It doesn’t at all matter what stage of life the native plants are in! If seeds or seedlings, hang a sign to tell us which plants you planted!
If you don't have an alley, there are still ways you can be involved in this program! You can register independently by submitting the form on this page. Some examples of individual contribution include:
- Install a bench in front of your property—in a place for community use
- Install a fairy garden
- Join a plant installation team
- Join a litter clean up crew
- Adopt an alley: sign up to work on a certain alley
- Convert part of or all of your lawn to a pollinator lawn
- Help plan and organize
- Grow native seedlings and distribute to neighbors
- Help get the word out when chatting and through social media
- Donate money to the Love Your Alley initiative to gets lots of plants and artwork in our alleys!
Our pollinators need early spring blooms and late fall blooms! Click here to view the most needed and helpful native plants.
- Homegrown National Park
Join the movement and start a new HABITAT™ by planting native plants and removing most invasive plants. It is the largest cooperative conservation project ever conceived or attempted.
- Columbus Garden School
- Plant a Pocket Pollinator Garden
- Monarch Way Station Program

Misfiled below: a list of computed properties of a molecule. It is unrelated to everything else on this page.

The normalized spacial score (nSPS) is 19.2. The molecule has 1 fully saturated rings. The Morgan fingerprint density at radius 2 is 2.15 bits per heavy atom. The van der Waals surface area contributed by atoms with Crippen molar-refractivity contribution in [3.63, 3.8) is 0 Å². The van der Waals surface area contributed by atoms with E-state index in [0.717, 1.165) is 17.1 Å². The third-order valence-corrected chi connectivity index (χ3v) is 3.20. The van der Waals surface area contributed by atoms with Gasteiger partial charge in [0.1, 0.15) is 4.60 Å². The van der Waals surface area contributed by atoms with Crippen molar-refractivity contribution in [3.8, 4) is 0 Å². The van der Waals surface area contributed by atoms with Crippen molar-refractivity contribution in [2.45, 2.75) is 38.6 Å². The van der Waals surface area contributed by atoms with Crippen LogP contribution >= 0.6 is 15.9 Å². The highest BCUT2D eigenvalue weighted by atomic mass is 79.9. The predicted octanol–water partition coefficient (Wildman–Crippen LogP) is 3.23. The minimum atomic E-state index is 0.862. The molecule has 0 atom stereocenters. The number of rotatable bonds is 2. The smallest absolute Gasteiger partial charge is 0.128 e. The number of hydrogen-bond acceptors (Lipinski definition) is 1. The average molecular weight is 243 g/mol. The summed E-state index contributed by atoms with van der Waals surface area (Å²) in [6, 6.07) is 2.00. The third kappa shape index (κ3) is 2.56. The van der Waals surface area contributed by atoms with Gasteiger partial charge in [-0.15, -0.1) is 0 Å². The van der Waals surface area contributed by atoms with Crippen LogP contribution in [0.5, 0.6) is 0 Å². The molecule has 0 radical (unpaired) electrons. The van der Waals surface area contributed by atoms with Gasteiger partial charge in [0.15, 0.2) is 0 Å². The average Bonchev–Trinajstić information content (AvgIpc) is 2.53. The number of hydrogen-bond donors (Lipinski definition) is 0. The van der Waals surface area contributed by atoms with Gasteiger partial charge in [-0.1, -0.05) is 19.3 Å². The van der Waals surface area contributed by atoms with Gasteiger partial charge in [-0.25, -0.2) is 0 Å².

- Certified Wildlife Habitats
- Get $50 Towards Native Plants!
Where to buy seeds and plants?
When buying plants it’s important to buy true natives. There are many cultivars. Non-native plants are like plastic, and don't benefit our pollinators. It’s also important to verify that the plants you are buying haven’t been sprayed with insecticides.
Good sources for seeds:
Good source for seedlings/plants:
- Bringing Nature Home: How You Can Sustain Wildlife with Native Plants by Doug Tallamy
- Nature’s Best Hope by Doug Tallamy
- Native Plants of the Midwest: A Comprehensive Guide to the Best 500 Species for the Garden by Alan Branhagen
- How to Eradicate Invasive Plants by Teri Dunn Chace
- The Midwestern Native Garden: Native Alternatives to Nonnative Flowers and Plants by Charlotte Adelma
- Pollinators of Native Plants by Heather Holm
- Lawns Into Meadows by Owen Wormser
- The Pollinator Victory Garden by Kim Eirman
- Planting Native to Attract Birds to Your Yard by Sharon Sorenson
Plants that mosquitos dislike:
- Sweet basil
- Russian sage
Dragonflies eat mosquitos! Plants that attract dragonflies:
- Black-eyed Susan’s
- Swamp Milkweed
- White Yarrow
- Joe Pye Weed
- Meadow Sage
If you enjoy being outside and working in the garden or yard, you can also participate in Love Your Alley by volunteering. Whether you need community service hours for school, or you're looking for a fun outdoor activity, you can register to volunteer by submitting our Volunteer Form (link). Someone will contact you after your information has been submitted.